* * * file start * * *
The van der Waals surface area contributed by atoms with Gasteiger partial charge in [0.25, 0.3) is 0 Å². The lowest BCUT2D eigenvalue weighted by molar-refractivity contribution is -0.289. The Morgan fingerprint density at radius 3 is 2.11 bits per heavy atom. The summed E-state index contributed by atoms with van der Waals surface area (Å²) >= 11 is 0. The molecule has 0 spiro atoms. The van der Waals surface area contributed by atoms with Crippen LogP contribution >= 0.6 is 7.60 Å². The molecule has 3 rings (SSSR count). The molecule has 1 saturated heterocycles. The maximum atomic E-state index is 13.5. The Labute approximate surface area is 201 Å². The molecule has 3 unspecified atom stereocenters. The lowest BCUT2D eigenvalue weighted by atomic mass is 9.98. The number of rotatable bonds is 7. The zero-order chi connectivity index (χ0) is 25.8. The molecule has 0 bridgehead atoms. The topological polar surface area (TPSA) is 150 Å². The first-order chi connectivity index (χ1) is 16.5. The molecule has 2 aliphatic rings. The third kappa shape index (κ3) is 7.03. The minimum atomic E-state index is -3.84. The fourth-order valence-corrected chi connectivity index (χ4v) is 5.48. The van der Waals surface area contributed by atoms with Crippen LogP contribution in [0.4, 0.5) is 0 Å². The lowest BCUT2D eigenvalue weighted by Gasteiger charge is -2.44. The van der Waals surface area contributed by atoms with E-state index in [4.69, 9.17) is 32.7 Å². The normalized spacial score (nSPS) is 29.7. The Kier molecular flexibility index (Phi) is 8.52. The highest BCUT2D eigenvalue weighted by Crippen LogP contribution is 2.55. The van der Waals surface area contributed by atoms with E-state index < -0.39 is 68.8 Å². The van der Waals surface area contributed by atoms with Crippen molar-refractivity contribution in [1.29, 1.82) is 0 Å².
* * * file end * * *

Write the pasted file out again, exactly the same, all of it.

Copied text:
The van der Waals surface area contributed by atoms with Gasteiger partial charge in [0.25, 0.3) is 0 Å². The lowest BCUT2D eigenvalue weighted by molar-refractivity contribution is -0.289. The Morgan fingerprint density at radius 3 is 2.11 bits per heavy atom. The summed E-state index contributed by atoms with van der Waals surface area (Å²) >= 11 is 0. The molecule has 0 spiro atoms. The van der Waals surface area contributed by atoms with Crippen LogP contribution >= 0.6 is 7.60 Å². The molecule has 3 rings (SSSR count). The molecule has 1 saturated heterocycles. The maximum atomic E-state index is 13.5. The Labute approximate surface area is 201 Å². The molecule has 3 unspecified atom stereocenters. The lowest BCUT2D eigenvalue weighted by atomic mass is 9.98. The number of rotatable bonds is 7. The zero-order chi connectivity index (χ0) is 25.8. The molecule has 0 bridgehead atoms. The topological polar surface area (TPSA) is 150 Å². The first-order chi connectivity index (χ1) is 16.5. The molecule has 2 aliphatic rings. The third kappa shape index (κ3) is 7.03. The minimum atomic E-state index is -3.84. The fourth-order valence-corrected chi connectivity index (χ4v) is 5.48. The van der Waals surface area contributed by atoms with Crippen LogP contribution in [0.4, 0.5) is 0 Å². The lowest BCUT2D eigenvalue weighted by Gasteiger charge is -2.44. The van der Waals surface area contributed by atoms with E-state index in [4.69, 9.17) is 32.7 Å². The normalized spacial score (nSPS) is 29.7. The Kier molecular flexibility index (Phi) is 8.52. The highest BCUT2D eigenvalue weighted by Crippen LogP contribution is 2.55. The van der Waals surface area contributed by atoms with E-state index < -0.39 is 68.8 Å². The van der Waals surface area contributed by atoms with Crippen molar-refractivity contribution in [1.29, 1.82) is 0 Å².